St. Cuthbert died over 1300 years ago, but the mystery of his incorrupt corpse has continued to fascinate generations of religious Brits, especially Northerners. Years after St Cuthbert died, a group of monks opened his tomb for the first time and were amazed to discover that he appeared lifelike in every way; though his body was covered with a white shroud, his limbs were flexible and his skin pliable. Over the centuries, his tomb has been moved across northeast England, finally finding a home in Durham Cathedral, but it’s been opened five times since with different discoveries made each time. David Willem looks at the original sources of each tomb opening to create the most reliable possible account of the corpse’s history.
I found this book unexpectedly fascinating, so much so that I actually came home from reading it on my commute and told my husband all about it (he’s not a history person but tends to listen patiently to my excited ramblings, as in this case). It’s a short book which I read over just two days, covering each instance of tomb-opening from the saint’s death to the last opening in 1899. There is no real ending possible, although the author does draw some conclusions; the saint’s corpse is still in the awe-inspiring Durham Cathedral, but it’s quite unlikely that it will be opened again any time soon. But the way he traces back the history and tries to figure out exactly what happened and how a corpse could be “incorrupt” two hundred years after burial was really interesting. It’s also fascinating to see what might happen to a prominent person’s body for centuries after death. This saint hasn’t been forgotten in the slightest and it does serve to remind us of how our mortal remains might gain a history of their own.
This is a very tightly focused book and doesn’t include much context; we don’t really learn much about what’s happening outside the small piece of the world inhabited by the corpse and those who tended to it. But for someone with a good background of the various periods of history, it’s clear that the corpse is actually impacted by each, from the Viking and Norman invasions to the dissolution of the monasteries right up to the later Victorian interest in antiquities. The way the corpse is treated is itself indicative of the general atmosphere at each given point. Very designed for people who already love history, rather than those who might be dipping their toe into the water, the book contains a number of excerpts from the primary sources consulted by the author. He’ll normally tell the story (and let it be told through the eyes of the primary sources) and then look more carefully at what the person has actually said.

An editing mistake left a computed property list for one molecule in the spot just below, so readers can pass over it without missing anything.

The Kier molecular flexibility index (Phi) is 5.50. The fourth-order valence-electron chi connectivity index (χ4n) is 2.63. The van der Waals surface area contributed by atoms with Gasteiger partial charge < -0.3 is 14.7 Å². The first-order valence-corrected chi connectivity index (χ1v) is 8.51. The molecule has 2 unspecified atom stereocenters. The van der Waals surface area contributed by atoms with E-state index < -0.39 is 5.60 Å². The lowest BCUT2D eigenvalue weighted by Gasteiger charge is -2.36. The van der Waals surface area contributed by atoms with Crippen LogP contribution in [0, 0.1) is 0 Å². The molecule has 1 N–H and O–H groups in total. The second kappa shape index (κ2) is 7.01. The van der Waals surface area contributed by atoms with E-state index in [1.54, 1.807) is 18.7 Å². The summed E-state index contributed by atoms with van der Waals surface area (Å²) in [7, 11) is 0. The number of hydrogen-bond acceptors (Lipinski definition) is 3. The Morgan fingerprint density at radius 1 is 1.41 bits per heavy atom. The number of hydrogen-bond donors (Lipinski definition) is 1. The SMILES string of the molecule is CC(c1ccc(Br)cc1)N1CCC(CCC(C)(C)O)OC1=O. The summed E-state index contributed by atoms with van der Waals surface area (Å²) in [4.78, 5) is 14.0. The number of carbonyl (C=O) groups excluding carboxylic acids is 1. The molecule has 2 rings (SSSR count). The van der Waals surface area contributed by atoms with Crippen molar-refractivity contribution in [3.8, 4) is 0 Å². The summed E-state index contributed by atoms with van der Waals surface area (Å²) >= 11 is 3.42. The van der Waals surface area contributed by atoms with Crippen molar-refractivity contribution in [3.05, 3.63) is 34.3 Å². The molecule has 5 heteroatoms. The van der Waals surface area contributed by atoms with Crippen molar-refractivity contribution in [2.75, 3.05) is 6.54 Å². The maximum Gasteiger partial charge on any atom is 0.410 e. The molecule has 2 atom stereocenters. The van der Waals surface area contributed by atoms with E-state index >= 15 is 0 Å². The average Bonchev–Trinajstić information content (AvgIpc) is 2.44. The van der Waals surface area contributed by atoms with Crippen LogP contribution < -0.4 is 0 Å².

In summary, I really enjoyed St. Cuthbert’s Corpse and would happily read more like it. A quick read that nevertheless adds a dimension onto history, certainly worth the time I spent reading it. I now know a lot more about St. Cuthbert and I’d like to go back to Durham Cathedral to visit the tomb in person.
I received this book for free for review.